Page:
Weather: ‘action now essential http://www.theguardian.com/environment/2000/nov/01/weather.climatechange3 1 Nov 2000: Paul Brown: Extreme weather events must now be regarded as normal in Britain as global warming takes hold, and the railways, power lines and flood defences must adapt to cope, John Prescott, the deputy prime minister, said yesterday.
Prescott in full flood overwhelms hapless House 1 Nov 2000: The deputy prime minister made a statement on the storm havoc yesterday. This is the man who, at the Labour party confererence, took credit for the weather. “No hosepipe bans!” he boasted.
Disruption goes on as storms abate 1 Nov 2000: The south-east
Global warming: it’s with us now http://www.theguardian.com/environment/2000/oct/31/weather.climatechange5 31 Oct 2000: Paul Brown: The worst storm for a decade, which caused road and rail chaos across the country, killed six people, and left hundreds of millions of pounds worth of damage in its wake, last night prompted warnings that Britain is now beginning to pay the price of unchecked global warming.
Flood alert as heavy rain continues 31 Oct 2000: All of England and Wales was placed on flood alert today as the Environment Agency said the present severe danger could last for a week.
We’ve got to fix those cars http://www.theguardian.com/environment/2000/oct/16/comment.weather 31 Oct 2000: Madeleine Bunting: The devastating floods in the south and in the East Midlands two years ago, without precedent in living memory, were just one sign. Now there are tornados in West Sussex. There are plenty of other signs. And they all throw the recent fuel crisis into sharp relief.
No, no November 31 Oct 2000: Weather chaos: Some of us grin and bear it, but to the government this bad weather is a worrying portent.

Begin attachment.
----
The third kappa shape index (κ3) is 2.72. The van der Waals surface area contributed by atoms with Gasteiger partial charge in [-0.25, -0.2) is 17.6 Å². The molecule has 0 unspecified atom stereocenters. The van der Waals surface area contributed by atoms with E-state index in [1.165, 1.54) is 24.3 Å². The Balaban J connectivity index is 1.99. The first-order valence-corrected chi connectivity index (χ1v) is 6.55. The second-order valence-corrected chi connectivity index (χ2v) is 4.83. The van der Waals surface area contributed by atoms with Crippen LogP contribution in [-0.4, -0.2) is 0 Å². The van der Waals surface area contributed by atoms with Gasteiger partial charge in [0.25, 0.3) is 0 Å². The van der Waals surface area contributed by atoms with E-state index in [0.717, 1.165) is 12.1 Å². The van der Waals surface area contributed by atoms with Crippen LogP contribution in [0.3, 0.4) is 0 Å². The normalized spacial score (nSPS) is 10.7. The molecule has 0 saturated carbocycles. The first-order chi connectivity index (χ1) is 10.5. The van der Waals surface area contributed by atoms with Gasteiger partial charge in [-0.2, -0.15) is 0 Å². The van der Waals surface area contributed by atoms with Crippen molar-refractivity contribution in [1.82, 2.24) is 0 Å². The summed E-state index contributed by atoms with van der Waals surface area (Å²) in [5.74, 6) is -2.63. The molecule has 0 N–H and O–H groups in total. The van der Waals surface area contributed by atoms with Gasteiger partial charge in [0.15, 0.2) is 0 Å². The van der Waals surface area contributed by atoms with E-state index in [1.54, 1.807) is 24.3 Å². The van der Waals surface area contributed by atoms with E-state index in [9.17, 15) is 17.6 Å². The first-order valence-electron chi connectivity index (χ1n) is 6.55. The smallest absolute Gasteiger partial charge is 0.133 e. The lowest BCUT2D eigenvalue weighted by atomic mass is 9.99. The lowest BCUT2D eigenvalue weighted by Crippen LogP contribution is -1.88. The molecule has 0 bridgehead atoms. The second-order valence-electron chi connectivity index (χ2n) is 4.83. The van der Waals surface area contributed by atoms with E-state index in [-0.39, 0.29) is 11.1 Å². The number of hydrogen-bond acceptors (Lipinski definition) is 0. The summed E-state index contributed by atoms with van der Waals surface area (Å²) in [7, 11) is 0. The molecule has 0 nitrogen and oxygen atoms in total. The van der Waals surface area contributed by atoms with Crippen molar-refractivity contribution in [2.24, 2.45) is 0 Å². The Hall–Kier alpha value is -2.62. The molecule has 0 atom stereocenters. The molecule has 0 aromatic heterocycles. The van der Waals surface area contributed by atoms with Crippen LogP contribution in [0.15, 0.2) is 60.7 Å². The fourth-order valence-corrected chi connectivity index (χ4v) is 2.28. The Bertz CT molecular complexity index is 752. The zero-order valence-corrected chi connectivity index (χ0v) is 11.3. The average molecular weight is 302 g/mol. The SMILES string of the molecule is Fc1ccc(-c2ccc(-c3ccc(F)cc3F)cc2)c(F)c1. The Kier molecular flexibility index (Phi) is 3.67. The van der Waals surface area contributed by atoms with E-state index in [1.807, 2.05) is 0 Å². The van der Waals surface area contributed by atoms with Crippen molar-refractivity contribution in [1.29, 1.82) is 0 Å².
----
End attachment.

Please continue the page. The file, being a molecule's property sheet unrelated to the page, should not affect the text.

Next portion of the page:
Twister Tornadoes put experts in spin 31 Oct 2000: The tornado that left a trail of destruction in Bognor Regis was one of the 30 or 40 that normally hit Britain every year. The tornado that apparently swept through a caravan park in Selsey in Sussex yesterday may yet prove to be something else.
Storms leave swath of misery 31 Oct 2000: Scores of householders were evacuated across southern Britain and thousands of homes plunged into darkness as fallen trees severed power lines. The environment agency issued eight severe flood warnings in south-east England.
A village under the weather 31 Oct 2000: As British Summer Time ended with a night of gales, blizzards and flooding which killed at least five people, residents of North Tawton evacuated their homes.
Cost of the clean-up could reach £1bn 31 Oct 2000: The final bill for the storms and floods that have lashed southern England is expected to reach £500m, making it the third worst British disaster on record, in insurance terms, and threatening a steep increase in premiums next year.
Britain hit by worst storms for 13 years 30 Oct 2000: – Three dead – Tornado hits Sussex town – 25 severe storm warnings – Transport chaos
Are storms the result of global warming? 30 Oct 2000: As Britain recovers from the latest storms to cause chaos, environment correspondent Paul Brown looks at what has triggered such violent weather.
South braced for more storms 30 Oct 2000: Storm force winds were forecast to lash parts of southern Britain last night, with swaths of the country on flood alert as severe weather continued to wreak havoc.
Earth will get hotter than expected http://www.guardian.co.uk/environment/2000/oct/27/globalwarming.weather 27 Oct 2000: John Vidal: [IPCC, Hulme, Trenberth, Wigley] Leading climate scientists now agree that human pollution, mainly from fossil fuels, has added substantially to global warming in the past 50 years and that the Earth is likely to get far hotter than previously predicted, with immense consequences for people and wildlife.
Now Europe’s biggest glacier falls to global warming 22 Oct 2000: Europe’s biggest glacier is about to disintegrate. The mighty Breidamerkurjökull in southern Iceland is breaking apart and will slide into the north Atlantic in the next few years.
Winter blues hit Brits hard 22 Oct 2000: Counsellors are seeing record numbers of sufferers from seasonally affective disorder as winter arrives after one of the shortest summers in living memory.
Nothing natural about this disaster 18 Oct 2000: Decades of human greed, incompetence and complacency are to blame for the floods that have devastated Italy, writes Rory Carroll in Rome.
A week of despair in hunt for girl swept into river 18 Oct 2000: Police will today continue their search for Hannah Black, 13, a week after she was swept away by the swollen waters of a beck in the Yorkshire Dales.